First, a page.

Two weeks ago Thursday, a SpaceX rocket burst into a fireball during a routine launchpad test and destroyed Facebook’s $200 million Amos-6 satellite.
No one was hurt, but SpaceX founder Elon Musk has said this accident is “the most difficult and complex failure” his company has ever seen.
Despite an ongoing internal investigation into the fireball, whose root cause remains elusive, SpaceX president Gwynne Shotwell said on Tuesday the company will only be “down for about 3 months” before resuming the launch of Falcon 9 rocket missions.
“We’re anticipating getting back to flight … in November,” Shotwell said during a Sept. 13 satellite industry panel in Paris, which writer Irene Klotz reported at Reuters.
But some spaceflight experts are not convinced it’s possible or advisable for SpaceX to resume Falcon 9 launches so quickly. There are 70 planned; together they’re worth about $10 billion.
“It is hard to see how SpaceX could fly Falcon 9 by November, especially since they have [publicly] stated that they don’t have a root cause established,” Wayne Hale — an engineer, rocket accident investigator, and a former NASA space shuttle director — told Business Insider in an email.
“The last failure investigation I worked on took 3 months to come to a preliminary conclusion as to root cause and several more months for the company to put corrective action in place as well as eliminate other potential causes,” he said.
Tory Bruno, the chief executive of United Launch Alliance (a SpaceX competitor), has also previously told Reuters: “It typically takes nine to 12 months for people to return to flight. That’s what the history is.”
Hale noted it’s possible SpaceX could resume launching rockets in a few months “if the root cause were definitely determined very soon and corrective action is easy and swift,” he said, but “that is unlikely in my experience.”
“I wish them well, but being schedule driven is not an effective way to handle a failure investigation,” he said (emphasis ours).
Business Insider asked SpaceX representatives for clarification on Shotwell’s comment, including whether or not it would press forward before an investigation concludes.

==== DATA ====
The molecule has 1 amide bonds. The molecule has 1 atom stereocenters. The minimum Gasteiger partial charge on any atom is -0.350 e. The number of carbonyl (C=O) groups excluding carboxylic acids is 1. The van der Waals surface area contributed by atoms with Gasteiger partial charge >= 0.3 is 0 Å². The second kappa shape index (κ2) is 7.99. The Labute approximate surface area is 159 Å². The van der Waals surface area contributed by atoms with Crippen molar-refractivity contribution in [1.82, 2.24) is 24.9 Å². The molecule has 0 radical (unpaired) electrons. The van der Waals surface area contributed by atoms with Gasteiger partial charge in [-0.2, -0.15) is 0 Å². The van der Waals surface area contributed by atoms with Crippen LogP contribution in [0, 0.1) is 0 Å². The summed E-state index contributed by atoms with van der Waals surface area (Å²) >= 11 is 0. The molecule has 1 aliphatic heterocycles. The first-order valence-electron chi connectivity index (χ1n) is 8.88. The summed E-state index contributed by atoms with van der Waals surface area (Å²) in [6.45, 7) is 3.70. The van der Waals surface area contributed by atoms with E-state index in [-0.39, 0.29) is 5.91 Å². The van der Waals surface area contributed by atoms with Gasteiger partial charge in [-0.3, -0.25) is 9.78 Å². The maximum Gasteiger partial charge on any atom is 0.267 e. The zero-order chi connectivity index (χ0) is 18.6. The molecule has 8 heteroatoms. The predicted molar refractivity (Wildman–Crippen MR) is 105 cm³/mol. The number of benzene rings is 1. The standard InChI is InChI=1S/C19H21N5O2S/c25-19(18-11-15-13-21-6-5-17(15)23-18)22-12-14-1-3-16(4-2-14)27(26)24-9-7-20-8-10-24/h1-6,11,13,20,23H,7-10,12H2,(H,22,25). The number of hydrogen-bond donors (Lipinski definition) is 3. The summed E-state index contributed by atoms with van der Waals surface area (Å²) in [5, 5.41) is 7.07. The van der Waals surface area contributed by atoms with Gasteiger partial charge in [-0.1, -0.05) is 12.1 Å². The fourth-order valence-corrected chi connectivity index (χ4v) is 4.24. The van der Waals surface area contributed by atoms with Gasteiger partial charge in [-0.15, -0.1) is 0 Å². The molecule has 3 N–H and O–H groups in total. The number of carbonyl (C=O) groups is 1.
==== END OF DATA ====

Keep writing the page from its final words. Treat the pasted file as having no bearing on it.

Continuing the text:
“We expect to have identified and resolved the cause of the anomaly before launching. We will return to flight when we can safely and reliably do so, with approval of the [Federal Aviation Administration (FAA)],” they wrote in an email to Business Insider.
“We will launch from Pad 39A at Kennedy Space Center in that timeframe, and Vandenberg [Air Force Base in California] will also be available for customers. Can’t confirm yet which we will launch from first.”
We shared Hale’s comments with SpaceX prior to publication, but the company did not address them.
The company has also not disclosed the amount of damage to Space Launch Complex 40 — the Cape Canaveral, Fla. launchpad where the Falcon 9 blew up on Sept. 1. (One source indicated to Business Insider that the damage would be considerable.)
A internal investigation
Previously, a spokesperson at SpaceX told Business Insider in an email that the aerospace company has rounded up “around 20 people” for a core investigation team.
“[M]ore than half are representatives from FAA, NASA, US Air Force and industry experts,” he said, adding that the “FAA has a formal role and vote on the investigation team.”
Leading the entire group is Hans Koenigsmann — SpaceX’s vice president of mission assurance.
“[W]e believe he is the best person to do so,” the spokesperson said. “We are collaborating very closely with the participating agencies, sharing raw data and providing access to meetings.”
The representative declined to provide the company’s images and video of the incident.
The new team’s composition appears to be much different from the one that looked into SpaceX’s rocket launch failure on June 28, 2015. For that accident — in which a Falcon 9 rocket blew up in mid-flight — the company enlisted 11 of its employees and one FAA employee, and the group never made its findings public.
The US government allows closed-door rocket mishap investigations like this through a special federal law, though with some oversight by the FAA.
As Dan Leone wrote at SpaceNews in August 2015, following SpaceX’s previous failure, the company reportedly told him:
“[C]ompany-led investigations are standard operating procedure when it comes to launch ‘mishaps,’ which are legally distinct from launch ‘accidents’ under U.S. federal law. A mishap, SpaceX said in its legalese-laden communique, involves ‘no third-party loss, no flight line deviation, and no loss of life.'”
But not all is hunky-dory within the federal government about such a setup, as Samantha Masunaga and Melody Petersen reported for the Los Angeles Times:
“In June, NASA’s Office of Inspector General said that having SpaceX do its own investigation ‘raises questions about inherent conflicts of interest.’
The internal investigation could leave out contributing factors that ‘may not be fully addressed to prevent future failures,’ the watchdog warned.”
In a sworn June 2016 testimony about overseeing commercial space companies like SpaceX, George Nield — the FAA’s associate administrator for commercial space transportation — said the agency follows its mandate to keep red tape to a minimum for rocket-launching businesses:
“[W]hile the FAA has licensed or permitted over 280 launches, there have never been any fatalities, serious injuries, or significant property damage to members of the public. … [T]he National Space Policy directs federal agencies to, among other things, ‘minimise, as much as possible, the regulatory burden for commercial space activities and ensure that the regulatory environment for licensing space activities is timely and responsive.'”
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